Michael Abramowitz: That's a good question. I don't have a good take on public opinion on this particular issue. It does seem to me that the way these executions were carried out will raise questions in peoples' mind whether the Iraqi government is really about reconciliation or about pursuing a narrow sectarian agenda. It's interesting that even President Bush, who has obviously been very supportive of the Maliki government, has criticized the way the Hussein execution was handled.
Greenbelt, Md.: Am I the only one driven completely insane by Obama's lack of experience?
Michael Abramowitz: No. I think that's going to be the major hurdle for his candidacy.
Rockville, Md.: It seems likely that the President will get his "last chance" to calm Baghdad and (by extension) the rest of Iraq before we leave. How will the Post monitor events to report promptly if the plan is working or not? Secretary Gates said we should know in a few weeks if the plan is working. Is this a major turning point?
Michael Abramowitz: The Post and other news organizations will be monitoring this very carefully, since it is clearly the big question. We have several very brave reporters now in Baghdad focused on this very question. They have already done some good stories in the past few days on this issue.
I think one problem for the president is that the patience of the American people has worn very thin on Iraq, but that it will almost certainly be years, not months, before the situation becomes truly stable. So he may not be allowed the time politically his generals feel may be required militarily to see things work. And of course, the Iraqis are not tied to our timetables either.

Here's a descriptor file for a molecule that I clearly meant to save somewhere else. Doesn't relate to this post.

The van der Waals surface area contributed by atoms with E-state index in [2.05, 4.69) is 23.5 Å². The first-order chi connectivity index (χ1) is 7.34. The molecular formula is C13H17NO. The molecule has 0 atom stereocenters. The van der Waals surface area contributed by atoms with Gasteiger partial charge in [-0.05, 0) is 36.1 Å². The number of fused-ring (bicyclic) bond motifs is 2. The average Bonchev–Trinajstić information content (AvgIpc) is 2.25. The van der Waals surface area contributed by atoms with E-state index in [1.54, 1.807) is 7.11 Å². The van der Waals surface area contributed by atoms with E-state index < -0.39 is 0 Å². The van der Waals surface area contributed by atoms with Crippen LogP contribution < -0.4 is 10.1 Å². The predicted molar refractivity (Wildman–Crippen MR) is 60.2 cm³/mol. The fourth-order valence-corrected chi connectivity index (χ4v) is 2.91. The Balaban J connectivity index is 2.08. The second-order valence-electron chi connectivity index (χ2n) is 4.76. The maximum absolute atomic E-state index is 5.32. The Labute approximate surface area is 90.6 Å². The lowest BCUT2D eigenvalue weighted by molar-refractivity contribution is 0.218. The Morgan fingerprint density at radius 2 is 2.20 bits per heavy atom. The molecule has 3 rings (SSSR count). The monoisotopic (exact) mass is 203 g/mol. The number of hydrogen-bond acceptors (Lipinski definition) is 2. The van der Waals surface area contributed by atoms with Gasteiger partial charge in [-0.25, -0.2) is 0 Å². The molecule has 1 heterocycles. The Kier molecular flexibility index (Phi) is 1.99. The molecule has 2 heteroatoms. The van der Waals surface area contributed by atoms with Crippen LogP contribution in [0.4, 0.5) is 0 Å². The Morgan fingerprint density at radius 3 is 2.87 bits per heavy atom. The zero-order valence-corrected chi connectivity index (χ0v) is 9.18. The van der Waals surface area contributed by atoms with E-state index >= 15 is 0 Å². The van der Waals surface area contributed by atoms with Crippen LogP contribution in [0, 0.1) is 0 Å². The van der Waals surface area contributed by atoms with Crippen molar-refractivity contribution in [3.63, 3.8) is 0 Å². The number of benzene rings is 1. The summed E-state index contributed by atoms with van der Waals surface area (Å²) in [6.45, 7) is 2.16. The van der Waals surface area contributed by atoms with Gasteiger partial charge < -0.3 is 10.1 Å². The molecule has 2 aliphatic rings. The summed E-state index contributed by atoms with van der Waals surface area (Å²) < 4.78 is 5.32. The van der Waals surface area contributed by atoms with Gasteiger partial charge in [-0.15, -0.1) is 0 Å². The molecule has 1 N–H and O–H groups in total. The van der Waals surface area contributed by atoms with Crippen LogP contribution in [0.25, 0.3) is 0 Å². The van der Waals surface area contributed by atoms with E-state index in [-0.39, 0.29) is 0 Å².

Washington: The post-Bush era is quickly approaching. How much longer can the President realistically impose his will as he is still doing with the "surge"? I would guess that by next summer, he is going to be not just a lame duck but a crippled one and that the US international position is going to be very weak as a result. No one will listen to him at that point and we will have even more trouble rallying friends or coercing enemies.
Michael Abramowitz: I think the issue of lame-duckness is a real one. At some point, the rest of the world, lawmakers and the American public will tune out the president. I don't believe we have reached the tipping point yet, and I don't know when we will. It does seem to me that the president still retains considerable powers, and that it will be hard for Congress to stop him on the war, even if that were its inclination. A key variable is the view of congressional Republicans. If they turn on the war en masse, which they have yet to do, Bush will find his political situation truly parlous.
Prescott, Ariz.: In your answer to Vernon, BC, you said that Sen. McCain may be privately unhappy with the scope of the escalation. I would like to point out that McCain was saying 20,000, 20,000, 20,000; until it became apparent that we were going to send about 20,000 more troops to Iraq. As one example I dug up using Google for 1 minute, here is what he said to the NY Sun in October:
"Roughly, you need another 20,000 troops in Iraq," Mr. McCain said Friday during a visit to northern New Hampshire.
Now that we are sending 20,000, he is trying to say he wanted more (in what I speculate is a craven attempt to have a position that has and will always be hypothetical, meaning it didn't fail) and you guys are letting him. No, this is his doctrine and you shouldn't let him weasel out of it.
Michael Abramowitz: Thanks for the alternative view on McCain.